On my "Tutoring Services" page, I have included a link to a study published by the National Endowment for the Arts, which provides statistical evidence for the claim that there is a direct correlation between academic achievement and pleasure reading; that link takes you to the full NEA report, called "To Read or Not to Read: A Question of National Consequence" but you can also link to a summary of that report from here.
So, how can we get kids to read? This question has an almost embarrassingly simple answer...Give them books that they want to read. If they won't deal with books when you first start encouraging them to read, take care to remember that there are many other ways to absorb words, even if you don't personally approve of them. Use what your kids already like; personally, I think it is a mistake to stigmatize comics, graphic novels, and magazines. Whatever gets them reading can't be all bad, even if you (if all of us)have been conditioned to view those kinds of materials as trash.
Another thing to consider is how much merit there is in trying to censor the books (or even the movies and TV shows your kids watch). As someone who studies violent and upsetting topics, I would be hard-pressed to find something related to my field that isn't graphically violent and or profoundly disturbing. I am not in the habit of paying homage to the philosophy of Cher, the heroine of "Clueless", but her argument against censorship is a valid one: until human beings can stop being violent and cruel to one another, such horrors will always be available for on any news program. In my next entry, I will try to offer some lists of books for different age groups, based on particular interests.
One of the most interesting things I have learned recently, acting as both student and teacher of history, is that we are taught substantially different kinds of history as we get older. A good example of this is the contrast between the moral simplicity of the Civil War as it is taught to high schoolers, and the relative moral complexity of the Civil War as college students discover it; even more interesting, I think, is that this tends to be true, no matter what part of the country you are from.
By this, I mean that whether you learn about it as a "War of Northern Aggression" or a conflict between the immoral slaveholding Confederacy and the righteous abolitionist Union, you will ultimately find that neither conception follows from the historical data. Ultimately, the centrality of the battle for state sovereignty, along with the near-universal racism of most northerners, will force students of the war to recognize the moral subtleties and primacy of practical concerns and/or political expediency. Such nuances seem (at least to me) to be withheld from younger students learning about the war.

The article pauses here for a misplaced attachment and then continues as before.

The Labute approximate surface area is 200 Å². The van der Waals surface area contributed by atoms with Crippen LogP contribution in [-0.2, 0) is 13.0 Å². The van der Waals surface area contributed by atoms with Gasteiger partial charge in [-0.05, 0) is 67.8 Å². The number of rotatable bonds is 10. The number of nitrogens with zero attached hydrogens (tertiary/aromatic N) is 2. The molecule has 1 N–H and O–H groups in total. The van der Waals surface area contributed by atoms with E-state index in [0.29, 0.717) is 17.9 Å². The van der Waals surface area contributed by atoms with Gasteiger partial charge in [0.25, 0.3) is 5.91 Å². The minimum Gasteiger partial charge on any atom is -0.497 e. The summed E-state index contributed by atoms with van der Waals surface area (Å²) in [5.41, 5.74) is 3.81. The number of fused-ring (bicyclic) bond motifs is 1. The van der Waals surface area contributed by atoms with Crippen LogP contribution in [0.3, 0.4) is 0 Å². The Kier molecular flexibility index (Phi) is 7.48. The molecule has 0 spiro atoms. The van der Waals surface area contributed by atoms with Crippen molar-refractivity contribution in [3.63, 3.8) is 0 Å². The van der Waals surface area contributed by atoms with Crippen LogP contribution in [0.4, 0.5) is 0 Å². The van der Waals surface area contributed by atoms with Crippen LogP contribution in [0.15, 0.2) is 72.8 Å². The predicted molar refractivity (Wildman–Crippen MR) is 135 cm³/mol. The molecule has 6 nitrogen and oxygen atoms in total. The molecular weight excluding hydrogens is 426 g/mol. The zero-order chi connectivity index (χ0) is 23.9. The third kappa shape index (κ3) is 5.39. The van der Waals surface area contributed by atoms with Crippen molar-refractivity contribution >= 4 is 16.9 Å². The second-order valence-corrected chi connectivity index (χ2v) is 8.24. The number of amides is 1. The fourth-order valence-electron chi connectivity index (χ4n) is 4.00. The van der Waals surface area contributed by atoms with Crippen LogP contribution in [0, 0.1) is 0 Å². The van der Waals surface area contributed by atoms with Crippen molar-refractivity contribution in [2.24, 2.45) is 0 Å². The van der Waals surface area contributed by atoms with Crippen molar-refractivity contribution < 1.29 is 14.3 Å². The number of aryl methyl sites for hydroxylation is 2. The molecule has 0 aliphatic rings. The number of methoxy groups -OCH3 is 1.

Unfortunately, not all students have the opportunity to take the kind of advanced history courses that reveal the moral and political ambiguities of the war. The Civil War is merely one example of a period/event that we learn to see in black and white, and it is a good one because 150+ years have failed to sufficiently corrode the time-honored convictions (held by North and South alike) that undermined Reconstruction and rewrote fact into a fanciful romantic reunion that sealed up the tortured seeds of the war to rot beneath our feet, so that we are only reminded of them occasionally, when the scent of putrefaction slithers up into the rarefied air of our liberal modern world.
We can only unmask the fictions of history (as it has been told to us) through probing and conscientious investigation of the historical record, and this kind of study requires not only intellectual curiosity, but also a flexible mind, capable of integrating even the most unexpected or unwelcome information into an ever-changing narrative of a past that can never even aspire to reflect "reality."
Being a good writer is more than merely knowing how to put words on a page. It is more than mastering grammar, mechanics, and usage. It is also possible to struggle enormously with academic writing assignments,while being a truly gifted creative fiction or non-fiction writer. Find yourself in your thesaurus...once you find a thesaurus that works for you. As for actual texts, I prefer Roget's International Thesaurus; online, I regularly use thesaurus.com, freethesaurus.net, and more recently, I have loved using the somewhat unconventional Thinkmap Visual Thesaurus (visualthesaurus.com). Given enough time, confidence, and the right resources, anyone can learn to express themselves with articulate eloquence. Learn how to enjoy and play with words, and you will find that the writing process can be transformed from a chore to a favorite hobby.